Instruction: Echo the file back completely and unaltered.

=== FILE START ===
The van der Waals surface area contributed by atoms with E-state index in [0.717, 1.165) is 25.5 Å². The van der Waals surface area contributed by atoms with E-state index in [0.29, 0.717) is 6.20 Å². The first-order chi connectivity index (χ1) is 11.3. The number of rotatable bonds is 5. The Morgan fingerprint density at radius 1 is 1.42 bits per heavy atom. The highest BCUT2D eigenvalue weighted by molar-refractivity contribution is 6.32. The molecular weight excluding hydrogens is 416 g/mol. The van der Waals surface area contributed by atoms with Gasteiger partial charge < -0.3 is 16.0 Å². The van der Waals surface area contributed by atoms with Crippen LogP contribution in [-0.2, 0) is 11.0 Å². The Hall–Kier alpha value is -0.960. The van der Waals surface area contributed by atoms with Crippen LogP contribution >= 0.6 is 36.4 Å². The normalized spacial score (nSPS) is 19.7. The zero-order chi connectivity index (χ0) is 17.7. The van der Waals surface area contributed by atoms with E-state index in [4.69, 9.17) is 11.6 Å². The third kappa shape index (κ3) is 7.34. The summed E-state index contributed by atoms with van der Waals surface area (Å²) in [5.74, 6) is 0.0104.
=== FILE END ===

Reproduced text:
The van der Waals surface area contributed by atoms with E-state index in [0.717, 1.165) is 25.5 Å². The van der Waals surface area contributed by atoms with E-state index in [0.29, 0.717) is 6.20 Å². The first-order chi connectivity index (χ1) is 11.3. The number of rotatable bonds is 5. The Morgan fingerprint density at radius 1 is 1.42 bits per heavy atom. The highest BCUT2D eigenvalue weighted by molar-refractivity contribution is 6.32. The molecular weight excluding hydrogens is 416 g/mol. The van der Waals surface area contributed by atoms with Gasteiger partial charge < -0.3 is 16.0 Å². The van der Waals surface area contributed by atoms with Crippen LogP contribution in [-0.2, 0) is 11.0 Å². The Hall–Kier alpha value is -0.960. The van der Waals surface area contributed by atoms with Crippen LogP contribution >= 0.6 is 36.4 Å². The normalized spacial score (nSPS) is 19.7. The zero-order chi connectivity index (χ0) is 17.7. The van der Waals surface area contributed by atoms with E-state index in [4.69, 9.17) is 11.6 Å². The third kappa shape index (κ3) is 7.34. The summed E-state index contributed by atoms with van der Waals surface area (Å²) in [5.74, 6) is 0.0104.